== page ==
Small Fiber Neuropathy Fibromyalgia Patients

Small Fiber Neuropathy: New Evidence Linking it to the Cornea of Fibromyalgia Patients

Small Fiber Neuropathy – Fibromyalgia

A new study published in Seminars in Arthritis & Rheumatism indicates that in patients with fibromyalgia the density of small nerve fibers in the cornea is reduced, supporting an evolving concept that fibromyalgia is a small fiber neuropathy.

Fibromyalgia syndrome is a common chronic pain disorder affecting 3% to 8% of the general population. The syndrome also occurs in 20% to 40% of patients with osteoarthritis, rheumatoid arthritis, and systemic immune disorders, such as systemic lupus erythematosus and Sjogren’s syndrome.

Despite the widely accepted notion that FM is a centralized pain condition, some investigators have questioned whether neuropathic pain is involved in the syndrome. Numbness and/or tingling are present in a majority of patients with fibromyalgia and sensory changes, including to light touch, temperature, and vibration, are common.

Traditionally, the term neuropathic pain has been reserved for disorders with demonstrable pathology in the peripheral nervous system. Until recently, such pathologic changes had not been reported in patients with the syndrome.

Fibromyalgia is also considered a stress-related syndrome that affects predominantly women.

In the past few years, however, a number of investigators have reported that fibromyalgia may be linked to a small fiber neuropathy (SFN). Rather than debating whether fibromyalgia is primarily a central or neuropathic pain disorder, clinicians may benefit more from understanding that these pain categories intersect and overlap.

Thus, recent research suggests that fibromyalgia is a small fiber neuropathy and a neuropathic syndrome affecting small sensory and sympathetic nerve fibers resulting in pain, paresthesias and autonomic dysfunction.

Thus, skin biopsies of fibromyalgia patients show a reduction in intra epidermal innervation and regeneration sparing myelinated nerve fibres (N Üçeyler et al., 2013).

The cornea receives an extremely dense small fiber innervation, and the corneal confocal bio-microscopy is a new non-invasive method that can assess nerve fiber morphology and pathology.

In the Seminars in Arthritis & Rheumatism study Manuel Ramírez and colleagues, from the National Institute of Cardiology, Mexico City, Mexico, studied the cornea’s small fiber innervation in 17 female patients diagnosed with fibromyalgia. The authors demonstrate that fibromyalgia patients have thinner/smoother corneal stromal nerves and decreased corneal sub-basal nerve plexus density when compared to healthy controls.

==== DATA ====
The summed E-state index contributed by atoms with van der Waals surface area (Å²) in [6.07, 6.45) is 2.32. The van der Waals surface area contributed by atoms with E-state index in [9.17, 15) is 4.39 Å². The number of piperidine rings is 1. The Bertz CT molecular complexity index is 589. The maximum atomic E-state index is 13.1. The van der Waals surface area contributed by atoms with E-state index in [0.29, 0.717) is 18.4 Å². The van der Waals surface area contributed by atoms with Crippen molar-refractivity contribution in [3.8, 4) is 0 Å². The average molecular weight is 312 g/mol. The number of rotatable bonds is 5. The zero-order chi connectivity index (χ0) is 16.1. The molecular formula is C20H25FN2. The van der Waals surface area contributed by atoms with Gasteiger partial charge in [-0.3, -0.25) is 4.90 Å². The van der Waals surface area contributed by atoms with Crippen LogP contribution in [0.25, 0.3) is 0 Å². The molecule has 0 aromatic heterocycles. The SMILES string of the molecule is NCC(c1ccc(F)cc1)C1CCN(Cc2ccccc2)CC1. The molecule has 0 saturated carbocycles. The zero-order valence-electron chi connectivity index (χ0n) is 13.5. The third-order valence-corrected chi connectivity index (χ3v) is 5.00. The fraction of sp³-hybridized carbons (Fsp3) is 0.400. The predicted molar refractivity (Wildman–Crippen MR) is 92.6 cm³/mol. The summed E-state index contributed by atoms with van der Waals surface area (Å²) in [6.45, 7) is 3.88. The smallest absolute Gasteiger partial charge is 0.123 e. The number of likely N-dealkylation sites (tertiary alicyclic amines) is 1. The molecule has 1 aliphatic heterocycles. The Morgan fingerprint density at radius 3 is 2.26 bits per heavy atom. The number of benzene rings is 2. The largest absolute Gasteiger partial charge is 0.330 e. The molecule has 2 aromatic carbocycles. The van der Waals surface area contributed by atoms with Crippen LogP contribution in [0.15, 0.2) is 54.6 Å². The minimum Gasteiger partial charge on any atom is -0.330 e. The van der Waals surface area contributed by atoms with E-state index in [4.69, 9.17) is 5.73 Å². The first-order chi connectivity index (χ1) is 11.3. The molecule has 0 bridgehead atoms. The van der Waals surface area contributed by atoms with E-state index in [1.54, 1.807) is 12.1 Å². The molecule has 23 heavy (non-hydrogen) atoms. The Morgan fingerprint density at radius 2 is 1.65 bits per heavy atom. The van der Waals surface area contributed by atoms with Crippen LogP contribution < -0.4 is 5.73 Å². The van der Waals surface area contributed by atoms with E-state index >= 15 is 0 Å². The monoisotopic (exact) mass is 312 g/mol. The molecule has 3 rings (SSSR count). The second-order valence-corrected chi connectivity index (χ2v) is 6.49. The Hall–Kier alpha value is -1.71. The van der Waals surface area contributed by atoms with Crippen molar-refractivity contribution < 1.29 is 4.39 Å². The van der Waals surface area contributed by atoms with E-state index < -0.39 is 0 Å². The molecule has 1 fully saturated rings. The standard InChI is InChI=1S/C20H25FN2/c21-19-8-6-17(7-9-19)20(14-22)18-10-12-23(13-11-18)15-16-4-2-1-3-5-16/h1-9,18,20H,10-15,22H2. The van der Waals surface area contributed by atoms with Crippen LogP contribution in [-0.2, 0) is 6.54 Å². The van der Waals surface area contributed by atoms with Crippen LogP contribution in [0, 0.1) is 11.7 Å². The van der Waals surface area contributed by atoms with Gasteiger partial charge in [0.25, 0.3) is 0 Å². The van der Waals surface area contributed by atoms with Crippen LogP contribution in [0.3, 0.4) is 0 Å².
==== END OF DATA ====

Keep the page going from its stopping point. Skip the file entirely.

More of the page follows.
Patients with fibromyalgia had stromal nerve thickness of 5.0 ± 1.0 µm significantly different from that of control׳s values. Patients also had decreased sub-basal plexus nerve density per square millimeter. When controls and patients were grouped together, there was an association between stromal nerve slenderness and neuropathic pain descriptors.

These results indicate that, in fibromyalgia, the small fiber neuropathy is not limited to the skin, but also present in the cornea. The authors suggest that fibromyalgia pain is sympathetically-driven and closely associated with an autonomic/sympathetic nervous system dysfunction.

According to them, in the future, a more refined and comprehensive corneal bio-microscopy may become a non-invasive diagnostic tool for small fiber neuropathy such as fibromyalgia.

In conclusion the study indicates that women suffering from fibromyalgia have thinner corneal stromal nerves and diminished sub-basal plexus nerve density when compared to healthy controls. Nerve scarcity is associated with neuropathic pain descriptors.

Thus, small fiber neuropathy may play a role in the pathogenesis of fibromyalgia pain.

Source: Seminars in Arthritis & Rheumatism.

Read more: Seminars in Arthritis & Rheumatism

Cover Image: Confocal images of corneal subbasal nerves obtained from 2 types of confocal microscope: (A) Laser scanning confocal microscope (LSCM) and (B) Slit-scanning confocal microscope (SSCM). From: Characteristics of Corneal Subbasal Nerves in Different Age Groups: An in vivo Confocal Microscopic Analysis. By Chirapapaisan C , Thongsuwan S, Chirapapaisan N, Chonpimai P, Veeraburinon, DovePress. 24 August 2021 Volume 2021:15 Pages 3563—3572. Public domain.–peer-reviewed-fulltext-article-OPTH

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